Wuhan lab scientists have been conducting extensive research operations on deadly “animal-to-human” pathogens in Pakistan for several years. Studies involve over 7,000 Pakistani farmers, herders and others, and over 2,800 camels and other animals. The studies have been funded by China and appear to be a precursor to the secret new China-Pakistan military bio-program exposed by The Klaxon last month. Anthony Klan reports.

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A team of key Coronavirus scientists from China’s Wuhan Institute of Virology have been conducting experiments of dangerous pathogens in “collaboration” with Pakistan for up to five years under the auspices of China’s opaque Belt and Road infrastructure scheme.

Following revelations last month that China and Pakistan’s military have allegedly entered a secretive three-year deal to expand potential bio-warfare capabilities, it has emerged Wuhan scientists have been conducting research into deadly pathogens in Pakistan since 2015.

The results of five studies conducted by Wuhan and Pakistani scientists have been published in scientific papers, each involving the “detection and characterisation” of “zoonotic pathogens”.

Zoonotic pathogens are infectious diseases that can pass from animals to humans.

The studies involve experiments and genome sequencing of the West Nile Virus; MERS-Coronavirus; Crimean-Congo Hemorrhagic Fever Virus; the Thrombocytopenia Syndrome Virus; and the Chikungunya Virus.

There is no vaccine or cure for any of those pathogens, which are among some of the world’s deadliest and most contagious.

One of the studies thanks Wuhan’s National Virus Resource Centre for “providing the virus-infected Vero cells”.

Each of the five studies states it was “supported” by the “International Cooperation on Key Technologies of Biosafety along the China-Pakistan Economic Corridor”.

That “international cooperation on key technologies” program has not been formally announced, and the only public references to it appear to be in the acknowledgement sections inside the five scientific papers we have obtained.

The China-Pakistan Economic Corridor, or CPEC, is the flagship component of China’s Belt and Road infrastructure program, both of which were announced in 2015.

The Belt and Road program has been widely criticised as being a veil for Chinese colonial expansion, which lumps poor countries with unsustainable amounts of debt and so undermining their sovereignty, enabling China to exert control and influence over them.

As recently as late 2018 Pakistan’s Government publicly attempted to push back against the China-Pakistan Economic Corridor, declaring it a bad deal, but it was almost immediately overruled by Pakistan’s powerful military, which has said it would defend the program “at all costs”.

As revealed by The Klaxon last month, highly credible intelligence sources believe China, via its Wuhan Institute of Virology, is testing lethal biological agents in Pakistan and providing “extensive training on manipulation of pathogens and bio-informatics” to Pakistani scientists, which could “enrich a potential offensive biological program”.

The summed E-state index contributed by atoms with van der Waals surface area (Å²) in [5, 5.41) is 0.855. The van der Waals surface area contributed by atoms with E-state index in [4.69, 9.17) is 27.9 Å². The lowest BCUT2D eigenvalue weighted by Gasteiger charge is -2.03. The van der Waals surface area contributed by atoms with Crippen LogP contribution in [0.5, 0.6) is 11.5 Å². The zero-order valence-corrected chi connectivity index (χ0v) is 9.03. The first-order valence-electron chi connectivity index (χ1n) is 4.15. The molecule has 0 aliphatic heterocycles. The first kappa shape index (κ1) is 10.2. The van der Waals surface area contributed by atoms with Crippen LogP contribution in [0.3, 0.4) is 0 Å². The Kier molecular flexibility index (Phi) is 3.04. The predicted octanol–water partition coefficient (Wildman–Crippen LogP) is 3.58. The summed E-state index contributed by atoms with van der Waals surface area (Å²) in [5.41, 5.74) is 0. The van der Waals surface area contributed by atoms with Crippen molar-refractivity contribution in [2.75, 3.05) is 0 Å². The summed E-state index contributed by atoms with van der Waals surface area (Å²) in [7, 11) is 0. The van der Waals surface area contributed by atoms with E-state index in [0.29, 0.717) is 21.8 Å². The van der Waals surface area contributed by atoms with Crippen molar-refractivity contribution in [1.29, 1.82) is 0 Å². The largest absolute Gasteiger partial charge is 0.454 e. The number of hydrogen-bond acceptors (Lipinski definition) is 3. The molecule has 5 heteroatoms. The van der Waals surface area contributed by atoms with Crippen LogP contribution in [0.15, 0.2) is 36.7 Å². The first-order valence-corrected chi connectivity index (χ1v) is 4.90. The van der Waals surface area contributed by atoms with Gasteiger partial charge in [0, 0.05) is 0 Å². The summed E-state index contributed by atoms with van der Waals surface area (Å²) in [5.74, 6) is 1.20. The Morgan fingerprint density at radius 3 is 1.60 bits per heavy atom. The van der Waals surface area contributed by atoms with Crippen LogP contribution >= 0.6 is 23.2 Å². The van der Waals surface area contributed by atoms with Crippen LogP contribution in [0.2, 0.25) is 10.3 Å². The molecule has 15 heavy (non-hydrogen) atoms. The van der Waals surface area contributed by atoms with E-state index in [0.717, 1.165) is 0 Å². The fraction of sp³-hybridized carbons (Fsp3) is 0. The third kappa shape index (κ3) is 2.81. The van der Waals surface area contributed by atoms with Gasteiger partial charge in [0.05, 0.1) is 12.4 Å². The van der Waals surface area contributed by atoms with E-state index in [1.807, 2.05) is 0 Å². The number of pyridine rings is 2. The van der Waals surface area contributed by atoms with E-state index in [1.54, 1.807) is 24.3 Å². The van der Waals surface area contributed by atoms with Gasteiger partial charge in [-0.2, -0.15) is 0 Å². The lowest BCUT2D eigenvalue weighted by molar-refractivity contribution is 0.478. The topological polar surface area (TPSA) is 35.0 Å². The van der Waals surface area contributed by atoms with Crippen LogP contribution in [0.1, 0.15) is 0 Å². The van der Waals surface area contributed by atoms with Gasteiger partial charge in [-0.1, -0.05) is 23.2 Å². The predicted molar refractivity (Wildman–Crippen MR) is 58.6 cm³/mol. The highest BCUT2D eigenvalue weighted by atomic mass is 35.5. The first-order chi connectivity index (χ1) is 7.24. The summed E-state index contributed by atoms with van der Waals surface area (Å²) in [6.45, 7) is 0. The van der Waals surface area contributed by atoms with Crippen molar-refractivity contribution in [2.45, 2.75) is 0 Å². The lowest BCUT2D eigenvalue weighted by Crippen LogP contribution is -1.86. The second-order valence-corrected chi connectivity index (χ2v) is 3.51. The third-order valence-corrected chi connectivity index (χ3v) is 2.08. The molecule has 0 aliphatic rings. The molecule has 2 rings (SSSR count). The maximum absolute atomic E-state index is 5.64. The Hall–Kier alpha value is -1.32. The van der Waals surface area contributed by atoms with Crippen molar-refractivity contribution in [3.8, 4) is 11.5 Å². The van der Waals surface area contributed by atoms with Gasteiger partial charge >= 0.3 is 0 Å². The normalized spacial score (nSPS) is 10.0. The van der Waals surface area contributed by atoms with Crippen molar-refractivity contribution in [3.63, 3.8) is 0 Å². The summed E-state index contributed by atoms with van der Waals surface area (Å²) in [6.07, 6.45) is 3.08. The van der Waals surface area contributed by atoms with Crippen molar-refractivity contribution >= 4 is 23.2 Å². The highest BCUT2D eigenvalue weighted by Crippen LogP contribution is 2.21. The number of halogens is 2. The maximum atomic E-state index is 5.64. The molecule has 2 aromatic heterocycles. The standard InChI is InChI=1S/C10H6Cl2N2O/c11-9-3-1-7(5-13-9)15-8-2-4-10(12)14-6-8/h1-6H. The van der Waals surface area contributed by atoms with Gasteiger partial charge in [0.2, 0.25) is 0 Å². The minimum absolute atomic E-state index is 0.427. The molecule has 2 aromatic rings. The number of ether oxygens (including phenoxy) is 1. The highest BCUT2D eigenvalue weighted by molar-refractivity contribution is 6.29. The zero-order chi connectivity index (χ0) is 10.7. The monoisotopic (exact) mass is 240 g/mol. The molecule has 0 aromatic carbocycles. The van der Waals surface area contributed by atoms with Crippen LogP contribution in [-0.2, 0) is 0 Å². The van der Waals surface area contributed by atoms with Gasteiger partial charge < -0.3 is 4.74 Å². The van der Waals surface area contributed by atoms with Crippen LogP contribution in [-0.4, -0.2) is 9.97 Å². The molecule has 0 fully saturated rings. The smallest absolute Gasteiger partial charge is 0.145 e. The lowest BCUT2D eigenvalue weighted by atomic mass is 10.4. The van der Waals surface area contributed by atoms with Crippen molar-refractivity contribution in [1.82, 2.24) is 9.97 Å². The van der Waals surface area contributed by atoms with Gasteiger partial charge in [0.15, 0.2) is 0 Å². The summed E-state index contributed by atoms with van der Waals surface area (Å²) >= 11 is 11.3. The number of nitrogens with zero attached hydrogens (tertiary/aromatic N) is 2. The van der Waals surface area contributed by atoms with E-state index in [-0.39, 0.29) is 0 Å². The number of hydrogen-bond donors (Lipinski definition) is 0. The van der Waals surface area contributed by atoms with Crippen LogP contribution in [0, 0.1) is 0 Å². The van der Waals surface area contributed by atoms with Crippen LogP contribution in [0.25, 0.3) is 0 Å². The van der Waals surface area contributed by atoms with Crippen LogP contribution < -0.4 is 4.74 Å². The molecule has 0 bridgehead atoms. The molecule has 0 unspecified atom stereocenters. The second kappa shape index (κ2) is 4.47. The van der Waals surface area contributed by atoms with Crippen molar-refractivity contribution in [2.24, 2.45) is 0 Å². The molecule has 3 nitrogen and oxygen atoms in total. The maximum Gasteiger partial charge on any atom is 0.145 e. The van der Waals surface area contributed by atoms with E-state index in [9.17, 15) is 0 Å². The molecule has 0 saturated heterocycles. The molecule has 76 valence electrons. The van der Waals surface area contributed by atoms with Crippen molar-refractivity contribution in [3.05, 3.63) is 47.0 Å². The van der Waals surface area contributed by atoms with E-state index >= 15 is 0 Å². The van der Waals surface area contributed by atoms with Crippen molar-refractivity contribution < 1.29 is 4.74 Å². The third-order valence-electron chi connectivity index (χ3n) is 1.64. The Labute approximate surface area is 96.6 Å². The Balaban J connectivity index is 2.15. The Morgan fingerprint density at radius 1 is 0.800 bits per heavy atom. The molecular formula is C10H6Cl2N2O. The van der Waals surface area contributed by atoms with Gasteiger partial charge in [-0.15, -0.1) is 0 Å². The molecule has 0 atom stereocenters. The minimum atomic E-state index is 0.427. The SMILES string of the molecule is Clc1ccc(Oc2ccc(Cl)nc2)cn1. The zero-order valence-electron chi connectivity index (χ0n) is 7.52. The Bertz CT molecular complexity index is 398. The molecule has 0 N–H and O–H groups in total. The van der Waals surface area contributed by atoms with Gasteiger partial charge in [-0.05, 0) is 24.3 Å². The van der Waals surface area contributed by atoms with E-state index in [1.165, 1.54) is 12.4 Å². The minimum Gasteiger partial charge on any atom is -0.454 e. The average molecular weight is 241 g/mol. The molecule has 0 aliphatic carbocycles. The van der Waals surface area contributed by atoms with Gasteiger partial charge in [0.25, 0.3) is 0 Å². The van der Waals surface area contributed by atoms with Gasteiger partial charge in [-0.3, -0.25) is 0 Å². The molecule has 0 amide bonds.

It was revealed China’s Wuhan Institute of Virology had allegedly recently signed a secret three-year deal with Pakistan military’s Defense Science and Technology Organisation (DESTO) to collaborate research in “emerging infectious diseases” and the “biological control of transmitted diseases”.

That Wuhan-Pakistan military tie-up had never been publicly announced or disclosed before.

Key concerns are that Pakistan could use the technology in bio-warfare, or that deadly pathogens could accidentally escape from inadequately equipped facilities.

It is alleged the program is involved in “various dual-use research projects”, meaning those that can have both civilian and military applications.

China and Pakistan have both strenuously hit back at accusations they are engaged in improper activity, however the Pakistan Government appears to have confirmed the existence of the deal between its military and the Wuhan lab – and also that the operations are occurring on Pakistan soil – although it has not identified where.

Now, it has emerged that scientists from China’s Wuhan Institute of Virology have been conducting extensive research operations with Pakistani scientists for several years, with one experiment starting in late 2015.

The five studies, published between December 2017 and March 9 this year, appear to be a pre-cursor to the new Wuhan-Pakistan military bio-program, but do not disclose any links to Pakistan’s military.


The studies

The five studies involved taking blood samples from thousands of Pakistani men, women and children; mainly those who lived in remote areas and worked closely with animals.

One of the studies, into the deadly Crimean-Congo Hemorrhagic Fever Virus (CCHFV), published on March 9 this year, states that during 2017 and 2018 blood samples were taken from 1872 humans and “1,838 domestic animals (311 buffaloes, 480 camels, 183 cattle, 440 goats and 424 sheep)”.

The study said the chance of human exposure to CCHFV was highest among herdsmen from Pakistan’s rural Balochistan province, and that detection of antibodies in “domestic livestock species “indicates a potential role of these animals in human infections”.

The Crimean-Congo Hemorrhagic Fever Virus, first identified in 1944, is labeled a “high-priority zoonotic pathogen” by the World Health Organisation because it can lead to human pandemics; has a “high case fatality ratio” of “up to 40%”; and there are no known treatments or vaccines.

The CCHFV study thanks “the National Virus Resource Centre (Wuhan, China)” for “providing the virus-infected Vero cells”.


The Klaxon’s July 23 expose.


A study into West Nile Virus, published last year, collected blood samples from 1045 Pakistani men and 25 women between 2016 and 2018, and genetic material was taken from 4150 mosquitos collected in Pakistan’s Punjab provence during 2016 and 2017.